Link to view or download this Practice as a PDF

Links to Posts in this Series: Viniyoga Vignettes

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This way I have collected hundreds of handwritten Yoga practice examples


Some years ago now I changed the process around how students notated various practices I taught for groups within Student Training Courses or Practitioner Training Programmes.

My methodology previously had prioritised students learning the skills of being able to remember and context what they had just practiced by also being able to recall and then record it accurately. This was part of cultivating personal practice skills, as well as helping in establishing the art of keeping a practice journal over a several year period.

Thus I would teach a small group of students, studying within the contexts of either personal study courses or professional training programmes, a practice and then wait, before perhaps writing it on the board, for it to be notated down from the student’s memory and then we would at some point discuss it and its context to the current situation.

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Yoga Postures in Practice – A series on Āsana by Paul Part 2 Tāḍāsana

Part Two – Growing from our Roots with Tāḍāsana

This is the second in a series of articles presenting the core principles for āsana practice as taught to me through many years of personal lessons in India with my teacher TKV Desikachar.

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Yoga Postures in Practice – A series on Āsana by Paul Part 1 Samasthiti

Part One – Moving into our Bodies with Samasthiti.

This is the first in a series of articles presenting the core principles for āsana practice as taught to me over many years of personal lessons in India with my teacher TKV Desikachar.

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Kayena Vāca – Yoga Sūtra Chanting Closing Prayer with Translation

Yoga Sūtra Chanting Closing Prayer

This post follows on from yesterday’s post introducing the use of and intention within the practice of closing chants that follow the study of chanting, or the study of associated Yoga texts. Traditionally chant practice or textual study was also preceded with an invocatory passage to help forge a link between the chanters, what is about to be chanted and its purport, as well as setting a context for study.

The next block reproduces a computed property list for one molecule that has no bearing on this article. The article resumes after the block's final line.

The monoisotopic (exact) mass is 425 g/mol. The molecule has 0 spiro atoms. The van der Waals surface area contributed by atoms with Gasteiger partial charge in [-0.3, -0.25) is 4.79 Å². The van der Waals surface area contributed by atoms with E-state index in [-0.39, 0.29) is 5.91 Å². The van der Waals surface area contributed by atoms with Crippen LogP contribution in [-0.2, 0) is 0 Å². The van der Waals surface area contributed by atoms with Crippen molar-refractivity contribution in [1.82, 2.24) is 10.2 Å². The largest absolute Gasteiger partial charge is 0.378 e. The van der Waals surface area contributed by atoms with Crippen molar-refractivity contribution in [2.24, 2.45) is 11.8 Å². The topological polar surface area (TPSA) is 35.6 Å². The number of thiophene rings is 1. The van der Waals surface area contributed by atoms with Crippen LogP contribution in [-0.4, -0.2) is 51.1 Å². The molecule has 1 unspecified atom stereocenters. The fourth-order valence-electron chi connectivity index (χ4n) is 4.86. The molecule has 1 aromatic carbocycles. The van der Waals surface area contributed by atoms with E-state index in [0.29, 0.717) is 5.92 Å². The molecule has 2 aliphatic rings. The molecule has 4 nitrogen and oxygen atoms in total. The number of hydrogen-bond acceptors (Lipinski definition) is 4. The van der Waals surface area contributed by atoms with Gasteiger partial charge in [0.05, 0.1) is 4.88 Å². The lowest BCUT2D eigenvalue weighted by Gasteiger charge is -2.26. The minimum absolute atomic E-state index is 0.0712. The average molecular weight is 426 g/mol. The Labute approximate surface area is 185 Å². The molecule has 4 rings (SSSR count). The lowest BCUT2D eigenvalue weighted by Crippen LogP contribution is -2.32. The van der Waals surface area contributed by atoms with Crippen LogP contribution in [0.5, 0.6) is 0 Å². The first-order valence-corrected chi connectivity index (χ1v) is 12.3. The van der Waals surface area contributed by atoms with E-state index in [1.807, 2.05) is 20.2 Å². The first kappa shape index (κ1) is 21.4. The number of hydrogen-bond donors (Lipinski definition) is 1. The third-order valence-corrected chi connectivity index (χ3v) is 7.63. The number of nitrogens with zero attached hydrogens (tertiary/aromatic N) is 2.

Thus each area of study that the teacher and student were about to venture into was preceded by an appropriate Dhyānam Ślokam, or set of verses that specifically linked the chanters with that particular area of study or practice. Therefore the opening verses would differ according to whether the focus was Veda Chanting, the Upaniṣat, the Bhagavad Gītā, the Yoga Sūtra, etc.

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Kayena Vāca – Veda Chanting Short Closing Prayer with Translation

Veda Chanting Short Closing Prayer

In this lineage this particular dedication is a vital part of the closing process within a chant practice or textual study context and was important to and constantly used by Krishnamacharya throughout his life.

He also taught it to those of his direct students who studied chanting or the chant practices inherent in the study of associated Yoga texts with him within a traditional learning setting.

It is also called a Sāttvika Tyāga. This relates to the concept of not giving up the action, just changing your relationship with your expectations around the fruits of the action. This Bhāvana is inherent in the meaning of the chant and is linked to the teachings around the surrender of the self.

Further reflections on Krishnamacharya’s teachings on the concept of Sāttvika Tyāga within the Bhagavad Gītā will be offered within a future post.

kāyena vācā manasendriyairvā
budhyātmanā vā prakṛteḥ svabhāvāt |

karomi yadyatsakalaṃ parasmai
nārāyaṇāyeti samarpayāmi ||

sarvaṃ śrī kṛṣṇārpaṇamastu ||

” My body, speech, mind, senses,
intellect, essence, or outer and inner tendencies,

All that I will do over and over,
to the supreme Nārāyaṇa I offer.”

“All to the esteemed Kṛṣṇa I consign,
let it be so.”

View or download this Chant and Translation as a PDF.
View or download this post Chant and Translation with chanting notations as a PDF.

Yoga as Exercise, Exercise as Yoga……

WLofHandB

The image that heads this article is one such example of a document that I accumulated from my early studies in Western anatomy, physiology and kinesiology in the 1980’s. It was from a Final Theory Examination for a Teacher Training Course within  the Woman’s League of Health and Beauty. Founded in the 1930’s it now operates under the title of the Fitness League.

Curiously, in researching the current incarnation of this organisation I looked at a promotional video of their ‘style’ on their website and have to comment I would find it quite difficult to distinguish from some of the current offerings around for Yoga Classes.

If you teach using background music, incorporate moving or dance style sequences, or use postures such as two foot support, or cobra, or half locust or seated forward bend, amidst a fitness based approach, then the differences between Yoga Āsana and Exercise Postures become increasingly blurred.

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Finding your starting point within an Āsana to set a direction and goal

“In order to know where we are going to,
we must first know where we are coming from.”